The day before a pro-Trump mob stormed the U.S. Capitol, William Robert Norwood III texted a group of friends and family to boast he had traveled to D.C. with a plan to fool the police.

“I’m dressing in all black,” Norwood texted a group chat on Jan. 5, according to images included in a federal criminal complaint filed last week. “I’ll look just like ANTIFA. I’ll get away with anything.”

Then, after joining in the mob, assaulting police officers and storming the Capitol rotunda, federal agents said, Norwood texted the group again to boast that his ploy had been a success.

“It worked,” Norwood texted, along with photos of himself wearing a police officer’s vest that he allegedly took from the Capitol. “I got away with things that others were shot or arrested for.”

Norwood was arrested in Greer, S.C., on Feb. 25 and charged with violent entry and disorderly conduct on Capitol grounds, obstruction of justice and Congress, theft of government property and other charges. He does not yet have an attorney listed in court records.

Federal agents buttressed the criminal complaint against Norwood with text messages he allegedly sent about joining in the riot — including contradictory messages taking credit for attacking police, while also blaming the violence on antifascists.

The texts echoed a popular but baseless theory that left-wing agitators instigated the insurrection, which led to the deaths of a Capitol police officer and four others. False claims that the rioters were not supporters of Donald Trump have been aired on Fox News and repeated by Sen. Ron Johnson (R-Wis.) during congressional hearings. Yet evidence collected by federal investigators shows that among the hundreds of rioters who have been arrested, most expressed support for Trump and many had ties to far-right groups including the Proud Boys, which Trump had encouraged in the past and which has a history of violence.

Some Trump allies have speculated that antifa was responsible for inciting violence and storming the U.S. Capitol on Jan. 6. No evidence supports this claim. (Adriana Usero/The Washington Post)

The FBI says it caught up with Norwood after his relative, who was part of the group chats, showed them to another family member, who alerted the authorities. FBI agents interviewed both relatives and then met with Norwood on Jan. 22.

In an interview with the FBI, Norwood said he had traveled to D.C. from South Carolina with his wife to attend Trump’s rally on Jan. 6.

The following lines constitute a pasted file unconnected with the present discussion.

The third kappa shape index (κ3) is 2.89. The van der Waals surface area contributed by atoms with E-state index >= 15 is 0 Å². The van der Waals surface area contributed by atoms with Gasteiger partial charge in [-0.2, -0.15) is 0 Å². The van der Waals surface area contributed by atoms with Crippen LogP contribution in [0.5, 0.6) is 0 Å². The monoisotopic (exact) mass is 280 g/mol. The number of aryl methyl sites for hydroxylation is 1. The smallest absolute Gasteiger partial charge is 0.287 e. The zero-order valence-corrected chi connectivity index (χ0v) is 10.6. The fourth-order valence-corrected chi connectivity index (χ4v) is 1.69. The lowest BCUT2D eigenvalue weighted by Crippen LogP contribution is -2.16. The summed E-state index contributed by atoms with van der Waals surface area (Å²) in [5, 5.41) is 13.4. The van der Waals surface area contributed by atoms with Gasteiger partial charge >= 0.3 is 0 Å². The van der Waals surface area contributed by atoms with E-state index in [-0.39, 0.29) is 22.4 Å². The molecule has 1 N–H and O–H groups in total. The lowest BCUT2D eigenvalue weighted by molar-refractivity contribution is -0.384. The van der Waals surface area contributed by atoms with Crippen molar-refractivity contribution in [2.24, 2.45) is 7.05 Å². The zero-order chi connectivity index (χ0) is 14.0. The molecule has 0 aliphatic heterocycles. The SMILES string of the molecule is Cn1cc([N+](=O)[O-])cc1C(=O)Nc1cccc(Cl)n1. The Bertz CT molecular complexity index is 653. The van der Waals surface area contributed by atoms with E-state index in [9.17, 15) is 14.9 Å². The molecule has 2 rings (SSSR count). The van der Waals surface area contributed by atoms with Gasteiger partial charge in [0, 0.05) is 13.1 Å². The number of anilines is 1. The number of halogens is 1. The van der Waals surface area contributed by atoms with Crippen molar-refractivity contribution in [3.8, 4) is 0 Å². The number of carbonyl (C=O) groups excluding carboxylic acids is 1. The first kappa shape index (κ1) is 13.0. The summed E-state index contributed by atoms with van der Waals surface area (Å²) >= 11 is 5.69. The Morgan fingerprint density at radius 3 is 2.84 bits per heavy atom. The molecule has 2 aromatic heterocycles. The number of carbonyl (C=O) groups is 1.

The FBI said it found evidence that Norwood’s cellphone had been active inside or near the Capitol building on Jan. 6 and that Norwood admitted he entered the rotunda. Surveillance photos filed in the case allegedly show Norwood inside the building, wearing a camouflage jacket and red “Make America Great Again” hat that match other photos he took that day. In the photos, he appears to be wearing all-black clothing under the jacket.

“Norwood claimed that two U.S. Capitol Police officers were waving people inside, and that one of the Capitol Police officers told him, ‘I’m on your side,’” according to the criminal complaint.

He also told the FBI that he helped protect some of the Capitol Police officers, and he denied assaulting law enforcement officers.

But federal agents said his text messages told a different story.

In texts sent on Jan. 7 allegedly recounting his role in the riot, Norwood claimed he “fought 4 cops” and “got a nice helmet and body armor off a cop for God’s sake and I disarmed him.” He then sent a selfie that allegedly showed him posing in a stolen tactical vest.

He told the FBI the text messages were sent to make him “sound tough.”

“Norwood repeatedly claimed that he only attempted to help law enforcement, not hurt them,” the complaint said.

Despite Norwood’s story that he had pretended to be antifa, he and some other members of the group chat also later blamed the fatal violence at the Capitol riot on leftist activists, according to screenshots of the conversation in the federal complaint. Apparently alone in feeling frustration, Norwood’s sibling told the group chat the sibling wasn’t buying those excuses.

“Robbie literally bragged about pretending to be this mysterious Antifa yall go on and on about, and then you say no no REAL antifa did this,” the sibling said in one message, referring to Norwood’s nickname. “Listen to yourselves.”

Norwood also claimed he had “saved several cops from being killed by antifa.”

His sibling replied: “You are ‘antifa’ my guy.”

Norwood responded to his sibling’s complaints by defending the attacks against Capitol Police officers, the texts show.

“The cops who acted s---ty got exactly what they deserved,” Norwood texted. “The ones who were cool, got help.”

“Unbelievable,” his sibling replied.